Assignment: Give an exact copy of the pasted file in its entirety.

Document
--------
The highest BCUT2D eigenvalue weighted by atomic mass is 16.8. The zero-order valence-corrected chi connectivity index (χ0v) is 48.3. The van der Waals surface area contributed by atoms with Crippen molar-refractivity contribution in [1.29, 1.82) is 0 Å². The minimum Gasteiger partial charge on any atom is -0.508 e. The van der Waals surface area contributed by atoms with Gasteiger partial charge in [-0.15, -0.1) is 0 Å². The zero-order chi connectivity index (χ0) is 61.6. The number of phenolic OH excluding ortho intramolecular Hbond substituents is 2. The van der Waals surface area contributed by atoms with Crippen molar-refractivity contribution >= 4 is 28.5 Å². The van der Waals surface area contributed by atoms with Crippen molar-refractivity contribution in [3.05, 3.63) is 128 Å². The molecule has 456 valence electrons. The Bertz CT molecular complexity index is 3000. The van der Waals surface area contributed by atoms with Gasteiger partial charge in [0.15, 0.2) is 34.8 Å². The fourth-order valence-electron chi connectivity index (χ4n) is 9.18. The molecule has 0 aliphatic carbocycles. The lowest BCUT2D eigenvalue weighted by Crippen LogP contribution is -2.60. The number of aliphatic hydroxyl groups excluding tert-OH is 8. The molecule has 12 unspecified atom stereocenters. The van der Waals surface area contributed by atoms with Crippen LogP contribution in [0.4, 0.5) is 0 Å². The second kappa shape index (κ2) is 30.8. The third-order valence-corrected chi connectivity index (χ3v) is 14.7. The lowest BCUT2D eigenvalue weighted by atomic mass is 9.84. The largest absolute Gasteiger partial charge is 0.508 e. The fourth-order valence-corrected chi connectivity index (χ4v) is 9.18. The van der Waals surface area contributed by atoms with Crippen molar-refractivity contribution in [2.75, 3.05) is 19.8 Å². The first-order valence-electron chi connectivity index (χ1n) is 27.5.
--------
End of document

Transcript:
The highest BCUT2D eigenvalue weighted by atomic mass is 16.8. The zero-order valence-corrected chi connectivity index (χ0v) is 48.3. The van der Waals surface area contributed by atoms with Crippen molar-refractivity contribution in [1.29, 1.82) is 0 Å². The minimum Gasteiger partial charge on any atom is -0.508 e. The van der Waals surface area contributed by atoms with Gasteiger partial charge in [-0.15, -0.1) is 0 Å². The zero-order chi connectivity index (χ0) is 61.6. The number of phenolic OH excluding ortho intramolecular Hbond substituents is 2. The van der Waals surface area contributed by atoms with Crippen molar-refractivity contribution >= 4 is 28.5 Å². The van der Waals surface area contributed by atoms with Crippen molar-refractivity contribution in [3.05, 3.63) is 128 Å². The molecule has 456 valence electrons. The Bertz CT molecular complexity index is 3000. The van der Waals surface area contributed by atoms with Gasteiger partial charge in [0.15, 0.2) is 34.8 Å². The fourth-order valence-electron chi connectivity index (χ4n) is 9.18. The molecule has 0 aliphatic carbocycles. The lowest BCUT2D eigenvalue weighted by Crippen LogP contribution is -2.60. The number of aliphatic hydroxyl groups excluding tert-OH is 8. The molecule has 12 unspecified atom stereocenters. The van der Waals surface area contributed by atoms with Crippen LogP contribution in [0.4, 0.5) is 0 Å². The second kappa shape index (κ2) is 30.8. The third-order valence-corrected chi connectivity index (χ3v) is 14.7. The lowest BCUT2D eigenvalue weighted by atomic mass is 9.84. The largest absolute Gasteiger partial charge is 0.508 e. The fourth-order valence-corrected chi connectivity index (χ4v) is 9.18. The van der Waals surface area contributed by atoms with Crippen molar-refractivity contribution in [2.75, 3.05) is 19.8 Å². The first-order valence-electron chi connectivity index (χ1n) is 27.5.